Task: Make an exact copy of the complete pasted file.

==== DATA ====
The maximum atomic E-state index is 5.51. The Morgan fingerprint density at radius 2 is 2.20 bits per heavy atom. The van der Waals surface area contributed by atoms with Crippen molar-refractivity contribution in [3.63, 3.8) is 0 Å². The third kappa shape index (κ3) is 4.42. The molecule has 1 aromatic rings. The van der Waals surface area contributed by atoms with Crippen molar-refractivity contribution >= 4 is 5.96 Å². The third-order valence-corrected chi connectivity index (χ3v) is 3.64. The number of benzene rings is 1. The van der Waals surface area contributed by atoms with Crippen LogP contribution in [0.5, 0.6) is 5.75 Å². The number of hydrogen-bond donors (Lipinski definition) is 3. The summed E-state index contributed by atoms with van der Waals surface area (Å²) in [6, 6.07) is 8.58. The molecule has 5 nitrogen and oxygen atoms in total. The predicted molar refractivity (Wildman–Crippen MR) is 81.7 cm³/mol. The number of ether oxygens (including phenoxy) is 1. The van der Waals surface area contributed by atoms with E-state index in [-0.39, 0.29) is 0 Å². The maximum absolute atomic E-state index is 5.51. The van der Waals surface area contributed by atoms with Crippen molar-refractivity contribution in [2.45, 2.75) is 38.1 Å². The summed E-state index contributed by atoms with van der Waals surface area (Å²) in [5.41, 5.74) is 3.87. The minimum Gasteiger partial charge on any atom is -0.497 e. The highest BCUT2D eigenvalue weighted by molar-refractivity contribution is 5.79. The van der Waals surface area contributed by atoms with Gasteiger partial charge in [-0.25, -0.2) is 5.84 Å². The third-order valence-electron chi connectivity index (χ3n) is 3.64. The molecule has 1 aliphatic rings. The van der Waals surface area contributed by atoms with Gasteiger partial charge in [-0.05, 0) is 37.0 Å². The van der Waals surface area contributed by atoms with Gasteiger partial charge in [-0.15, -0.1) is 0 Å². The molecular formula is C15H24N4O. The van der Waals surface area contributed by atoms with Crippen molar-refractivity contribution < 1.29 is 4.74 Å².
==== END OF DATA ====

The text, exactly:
The maximum atomic E-state index is 5.51. The Morgan fingerprint density at radius 2 is 2.20 bits per heavy atom. The van der Waals surface area contributed by atoms with Crippen molar-refractivity contribution in [3.63, 3.8) is 0 Å². The third kappa shape index (κ3) is 4.42. The molecule has 1 aromatic rings. The van der Waals surface area contributed by atoms with Crippen molar-refractivity contribution >= 4 is 5.96 Å². The third-order valence-corrected chi connectivity index (χ3v) is 3.64. The number of benzene rings is 1. The van der Waals surface area contributed by atoms with Crippen LogP contribution in [0.5, 0.6) is 5.75 Å². The number of hydrogen-bond donors (Lipinski definition) is 3. The summed E-state index contributed by atoms with van der Waals surface area (Å²) in [6, 6.07) is 8.58. The molecule has 5 nitrogen and oxygen atoms in total. The predicted molar refractivity (Wildman–Crippen MR) is 81.7 cm³/mol. The number of ether oxygens (including phenoxy) is 1. The van der Waals surface area contributed by atoms with E-state index in [-0.39, 0.29) is 0 Å². The maximum absolute atomic E-state index is 5.51. The van der Waals surface area contributed by atoms with Crippen molar-refractivity contribution in [2.45, 2.75) is 38.1 Å². The summed E-state index contributed by atoms with van der Waals surface area (Å²) in [5.41, 5.74) is 3.87. The minimum Gasteiger partial charge on any atom is -0.497 e. The highest BCUT2D eigenvalue weighted by molar-refractivity contribution is 5.79. The van der Waals surface area contributed by atoms with Gasteiger partial charge in [-0.25, -0.2) is 5.84 Å². The third-order valence-electron chi connectivity index (χ3n) is 3.64. The molecule has 1 aliphatic rings. The van der Waals surface area contributed by atoms with Gasteiger partial charge in [-0.05, 0) is 37.0 Å². The van der Waals surface area contributed by atoms with Gasteiger partial charge in [-0.15, -0.1) is 0 Å². The molecular formula is C15H24N4O. The van der Waals surface area contributed by atoms with Crippen molar-refractivity contribution < 1.29 is 4.74 Å².